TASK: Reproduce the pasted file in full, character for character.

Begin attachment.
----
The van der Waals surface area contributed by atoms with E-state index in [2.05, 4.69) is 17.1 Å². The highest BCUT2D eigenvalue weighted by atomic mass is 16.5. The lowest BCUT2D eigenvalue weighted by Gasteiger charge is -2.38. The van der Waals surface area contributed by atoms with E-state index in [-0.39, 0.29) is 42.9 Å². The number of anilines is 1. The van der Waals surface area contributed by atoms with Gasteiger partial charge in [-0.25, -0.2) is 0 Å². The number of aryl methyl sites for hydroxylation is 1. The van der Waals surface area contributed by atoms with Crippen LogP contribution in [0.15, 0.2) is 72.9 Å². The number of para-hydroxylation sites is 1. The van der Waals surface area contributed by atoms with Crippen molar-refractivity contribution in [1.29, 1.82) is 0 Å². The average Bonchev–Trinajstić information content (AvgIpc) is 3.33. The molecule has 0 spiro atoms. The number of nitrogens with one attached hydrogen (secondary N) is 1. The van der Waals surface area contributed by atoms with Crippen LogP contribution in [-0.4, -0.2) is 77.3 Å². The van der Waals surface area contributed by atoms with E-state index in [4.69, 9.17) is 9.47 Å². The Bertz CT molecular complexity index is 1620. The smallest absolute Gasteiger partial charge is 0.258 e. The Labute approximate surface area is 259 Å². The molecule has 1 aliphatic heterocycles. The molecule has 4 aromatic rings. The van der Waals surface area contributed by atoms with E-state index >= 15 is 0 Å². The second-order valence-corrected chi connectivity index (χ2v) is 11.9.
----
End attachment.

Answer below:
The van der Waals surface area contributed by atoms with E-state index in [2.05, 4.69) is 17.1 Å². The highest BCUT2D eigenvalue weighted by atomic mass is 16.5. The lowest BCUT2D eigenvalue weighted by Gasteiger charge is -2.38. The van der Waals surface area contributed by atoms with E-state index in [-0.39, 0.29) is 42.9 Å². The number of anilines is 1. The van der Waals surface area contributed by atoms with Gasteiger partial charge in [-0.25, -0.2) is 0 Å². The number of aryl methyl sites for hydroxylation is 1. The van der Waals surface area contributed by atoms with Crippen LogP contribution in [0.15, 0.2) is 72.9 Å². The number of para-hydroxylation sites is 1. The van der Waals surface area contributed by atoms with Crippen molar-refractivity contribution in [1.29, 1.82) is 0 Å². The average Bonchev–Trinajstić information content (AvgIpc) is 3.33. The molecule has 0 spiro atoms. The number of nitrogens with one attached hydrogen (secondary N) is 1. The van der Waals surface area contributed by atoms with Crippen LogP contribution in [-0.4, -0.2) is 77.3 Å². The van der Waals surface area contributed by atoms with E-state index in [4.69, 9.17) is 9.47 Å². The Bertz CT molecular complexity index is 1620. The smallest absolute Gasteiger partial charge is 0.258 e. The Labute approximate surface area is 259 Å². The molecule has 1 aliphatic heterocycles. The molecule has 4 aromatic rings. The van der Waals surface area contributed by atoms with E-state index >= 15 is 0 Å². The second-order valence-corrected chi connectivity index (χ2v) is 11.9.